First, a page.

No bridge? No problem. National Guard Soldiers bring the solution

Photo story shows California Army National Guard practicing 'wet gap-crossing operations' aka bridging, during annual training

U.S. Army Corps of Engineers Sacramento District
Published May 18, 2024

Crewmembers hurry from the deck of the IRB, taking positions to safely guide two Joint Light Tactical Vehicles onto shore.

Visitors to Sacramento District’s Black Butte Dam and Lake in Orland, California, had the opportunity to catch more than fish and scenic lake views from April 29-May 3. On one stretch of lake, visitors also caught a glimpse of how the California Army National Guard can create a floating, mobile bridge in a matter of minutes.

The 132nd Multi-Role Bridge Company out of Redding, California, dropped by for their weeklong annual training exercise to keep Soldiers sharp on how to assemble and disassemble IRB’s – Improved Ribbon Bridges – in order to rapidly move Soldiers, vehicles and equipment across lakes and rivers. Officially known as wet gap-crossing operations, the team of Soldiers create a floating bridge made up of interlocking sections that are latched together. The IRB system offers two capabilities for crossing bodies of water: one is to create a floating bridge and drive or walk across it, and the other is to load it with tracked or wheeled combat or tactical vehicles and then ferry it around a lake or river using small but powerful Bridge Erection Boats to position it.

IRB’s have seen extensive combat operations with the Army and Marine Corps since 2003, when they were used by U.S. forces to cross the Tigris and Euphrates Rivers during the invasion of Iraq. The importance of being able to quickly set up and break down IRBs becomes readily apparent when considering doing so under fire.

A five-section bridge can be assembled in as little as 20 minutes … if the team is well-trained.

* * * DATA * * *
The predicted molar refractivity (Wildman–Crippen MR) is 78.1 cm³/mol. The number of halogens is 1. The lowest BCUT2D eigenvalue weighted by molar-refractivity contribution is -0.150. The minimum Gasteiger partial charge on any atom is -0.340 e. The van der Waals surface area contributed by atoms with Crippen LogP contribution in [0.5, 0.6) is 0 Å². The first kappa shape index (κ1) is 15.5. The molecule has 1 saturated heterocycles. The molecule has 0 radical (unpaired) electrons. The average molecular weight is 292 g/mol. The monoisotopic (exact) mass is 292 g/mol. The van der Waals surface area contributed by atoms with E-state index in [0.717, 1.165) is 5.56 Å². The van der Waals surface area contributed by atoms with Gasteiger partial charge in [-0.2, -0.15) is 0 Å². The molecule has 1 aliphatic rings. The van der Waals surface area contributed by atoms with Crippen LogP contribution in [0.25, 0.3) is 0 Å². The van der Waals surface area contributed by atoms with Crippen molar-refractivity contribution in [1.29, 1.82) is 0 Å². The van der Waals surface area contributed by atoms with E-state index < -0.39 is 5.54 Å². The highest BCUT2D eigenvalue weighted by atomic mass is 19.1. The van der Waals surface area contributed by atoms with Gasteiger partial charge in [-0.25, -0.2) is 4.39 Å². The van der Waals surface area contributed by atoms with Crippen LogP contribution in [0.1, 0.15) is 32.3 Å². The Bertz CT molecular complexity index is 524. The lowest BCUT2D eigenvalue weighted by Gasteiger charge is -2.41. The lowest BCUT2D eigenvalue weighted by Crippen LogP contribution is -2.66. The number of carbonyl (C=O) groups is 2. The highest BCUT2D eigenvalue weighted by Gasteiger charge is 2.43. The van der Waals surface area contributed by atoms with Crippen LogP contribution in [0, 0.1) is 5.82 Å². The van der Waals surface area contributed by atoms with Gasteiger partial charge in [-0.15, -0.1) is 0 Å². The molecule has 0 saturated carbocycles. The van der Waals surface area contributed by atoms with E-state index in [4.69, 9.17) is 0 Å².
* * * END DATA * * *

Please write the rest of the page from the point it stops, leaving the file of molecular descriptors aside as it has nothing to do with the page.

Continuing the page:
Take a look at the below picture story of the California Army National Guard’s 132nd making sure they’re well-trained and ready when called upon!

Above and below, visitors to Black Butte Dam and Lake – a U.S. Army Corps of Engineers Sacramento District Project – had an opportunity to catch some action when members of the California Army National Guard’s 132nd Multi-Role Bridge Company took part in their annual training starting on April 29, 2024.

Under the scrutiny of 1st Sgt. Alberto Ruesga, right, Spc. Jorge Avalos uses hand signals to help boat operators move the floating bridge alongside the dock, then signals where to stop to ensure the front loading ramp will touch the ground.

When positioned onshore, crewmembers jump into action and manually lower (and raise) the loading ramp by rocking these levers back in forth in tandem.

Once the loading ramp is in contact with the ground, the mobile bridge can take on soldiers, equipment, and vehicles. Here, a Joint Light Tactical Vehicle is directed toward the front ramp for loading.

A ribbon bridge transport truck is driven onto the IRB. Each individual bridge section is 22.7 feet long and 28.3 feet wide. The five section bridge seen here is 113 feet long and capable of holding the weight of an M1A2 Abrams tank – around 68 tons!

Safety is a priority, and 1st Sgt. Alberto Ruesga, left, and Cpt. Michael Lyons keep a watchful eye on the crew and procedures at all times.

Once the vehicles are loaded, the entire bridge can become a mobile platform that is pushed across the lake by Bridge Erection Boats.

Spc. Noah Bishop is one of two boat operators who lash their boats to the IRB and coordinate their efforts to guide it across the lake.

Spc. Jorge Avalos spots the landing site across the lake and guides the boat operators in for a landing.

Arriving at the landing spot, visitors to the lake are treated to a surprise visit and some free entertainment as the five-section IRB is guided to a position along the shore.

Above, crewmembers hurry from the deck of the IRB, then take positions to safely guide two Joint Light Tactical Vehicles onto shore, below.

With the Joint Light Tactical Vehicles safely offloaded, the IRB departs the landing site, and the platform is again manually raised – very likely leaving the visitors along the shoreline with a story to tell.

When breaking down the Improved Ribbon Bridge, some sections can become difficult to disassemble, but crewmembers work together and overcome this stubborn section. Below, Boat crewmembers work with the IRB crew to detach equipment from the IRB.

Once a section of the IRB is detached, it is lashed to a Bridge Erection Boat and hustled back to shore to be mounted on vehicles specifically designed to carry one section each.

Above and below, when lifted by the truck’s mechanical arm and winch, each section of the IRB neatly folds itself into a cylindrical container that is mechanically loaded onto its own truck.

The IRB section is then hauled from the lake, and the California Army National Guard’s 132nd Multi-Role Bridge Company is ready for their next mission!


Find out how the National Guard improve Black Butte Lake and Dam, while gaining vital heavy equipment training.